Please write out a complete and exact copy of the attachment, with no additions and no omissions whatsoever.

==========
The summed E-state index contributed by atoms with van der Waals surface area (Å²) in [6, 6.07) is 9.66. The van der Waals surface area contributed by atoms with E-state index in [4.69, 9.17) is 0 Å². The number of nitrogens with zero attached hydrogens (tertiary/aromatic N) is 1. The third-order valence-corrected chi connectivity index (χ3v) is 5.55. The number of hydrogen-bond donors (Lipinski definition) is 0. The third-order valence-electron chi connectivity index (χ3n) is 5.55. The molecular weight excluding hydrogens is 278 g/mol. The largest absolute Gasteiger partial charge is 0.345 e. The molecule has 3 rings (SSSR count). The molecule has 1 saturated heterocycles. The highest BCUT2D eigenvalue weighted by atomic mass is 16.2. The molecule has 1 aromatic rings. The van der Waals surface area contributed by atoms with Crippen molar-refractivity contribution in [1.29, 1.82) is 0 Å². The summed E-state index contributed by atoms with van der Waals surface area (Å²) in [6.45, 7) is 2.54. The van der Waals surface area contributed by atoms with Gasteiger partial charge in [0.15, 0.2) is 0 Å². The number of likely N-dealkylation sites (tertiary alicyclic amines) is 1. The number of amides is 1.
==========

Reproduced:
The summed E-state index contributed by atoms with van der Waals surface area (Å²) in [6, 6.07) is 9.66. The van der Waals surface area contributed by atoms with E-state index in [4.69, 9.17) is 0 Å². The number of nitrogens with zero attached hydrogens (tertiary/aromatic N) is 1. The third-order valence-corrected chi connectivity index (χ3v) is 5.55. The number of hydrogen-bond donors (Lipinski definition) is 0. The third-order valence-electron chi connectivity index (χ3n) is 5.55. The molecular weight excluding hydrogens is 278 g/mol. The largest absolute Gasteiger partial charge is 0.345 e. The molecule has 3 rings (SSSR count). The molecule has 1 saturated heterocycles. The highest BCUT2D eigenvalue weighted by atomic mass is 16.2. The molecule has 1 aromatic rings. The van der Waals surface area contributed by atoms with Crippen molar-refractivity contribution in [1.29, 1.82) is 0 Å². The summed E-state index contributed by atoms with van der Waals surface area (Å²) in [6.45, 7) is 2.54. The van der Waals surface area contributed by atoms with Gasteiger partial charge in [0.15, 0.2) is 0 Å². The number of likely N-dealkylation sites (tertiary alicyclic amines) is 1. The number of amides is 1.